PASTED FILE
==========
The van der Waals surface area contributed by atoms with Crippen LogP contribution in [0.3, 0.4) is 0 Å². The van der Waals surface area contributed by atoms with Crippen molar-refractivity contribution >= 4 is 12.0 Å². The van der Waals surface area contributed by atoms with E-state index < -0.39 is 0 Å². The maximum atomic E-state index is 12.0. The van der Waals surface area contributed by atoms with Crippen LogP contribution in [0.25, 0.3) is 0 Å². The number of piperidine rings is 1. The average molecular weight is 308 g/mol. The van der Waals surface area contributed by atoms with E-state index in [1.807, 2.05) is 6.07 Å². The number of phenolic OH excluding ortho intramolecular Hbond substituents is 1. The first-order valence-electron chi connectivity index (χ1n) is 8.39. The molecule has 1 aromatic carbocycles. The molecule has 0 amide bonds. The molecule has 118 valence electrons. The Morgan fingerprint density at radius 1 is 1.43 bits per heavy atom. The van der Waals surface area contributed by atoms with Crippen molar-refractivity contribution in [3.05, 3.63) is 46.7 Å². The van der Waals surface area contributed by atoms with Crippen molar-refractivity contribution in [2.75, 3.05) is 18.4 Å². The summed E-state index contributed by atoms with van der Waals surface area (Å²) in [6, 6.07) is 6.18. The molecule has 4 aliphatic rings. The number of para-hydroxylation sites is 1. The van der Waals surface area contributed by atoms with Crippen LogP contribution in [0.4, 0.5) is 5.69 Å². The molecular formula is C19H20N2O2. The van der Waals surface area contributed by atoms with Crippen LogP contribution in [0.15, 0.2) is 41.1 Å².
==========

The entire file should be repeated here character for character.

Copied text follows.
The van der Waals surface area contributed by atoms with Crippen LogP contribution in [0.3, 0.4) is 0 Å². The van der Waals surface area contributed by atoms with Crippen molar-refractivity contribution >= 4 is 12.0 Å². The van der Waals surface area contributed by atoms with E-state index < -0.39 is 0 Å². The maximum atomic E-state index is 12.0. The van der Waals surface area contributed by atoms with Crippen LogP contribution in [0.25, 0.3) is 0 Å². The number of piperidine rings is 1. The average molecular weight is 308 g/mol. The van der Waals surface area contributed by atoms with E-state index in [1.807, 2.05) is 6.07 Å². The number of phenolic OH excluding ortho intramolecular Hbond substituents is 1. The first-order valence-electron chi connectivity index (χ1n) is 8.39. The molecule has 1 aromatic carbocycles. The molecule has 0 amide bonds. The molecule has 118 valence electrons. The Morgan fingerprint density at radius 1 is 1.43 bits per heavy atom. The van der Waals surface area contributed by atoms with Crippen molar-refractivity contribution in [3.05, 3.63) is 46.7 Å². The van der Waals surface area contributed by atoms with Crippen molar-refractivity contribution in [2.75, 3.05) is 18.4 Å². The summed E-state index contributed by atoms with van der Waals surface area (Å²) in [6, 6.07) is 6.18. The molecule has 4 aliphatic rings. The number of para-hydroxylation sites is 1. The van der Waals surface area contributed by atoms with Crippen LogP contribution in [0.4, 0.5) is 5.69 Å². The molecular formula is C19H20N2O2. The van der Waals surface area contributed by atoms with Crippen LogP contribution in [0.15, 0.2) is 41.1 Å².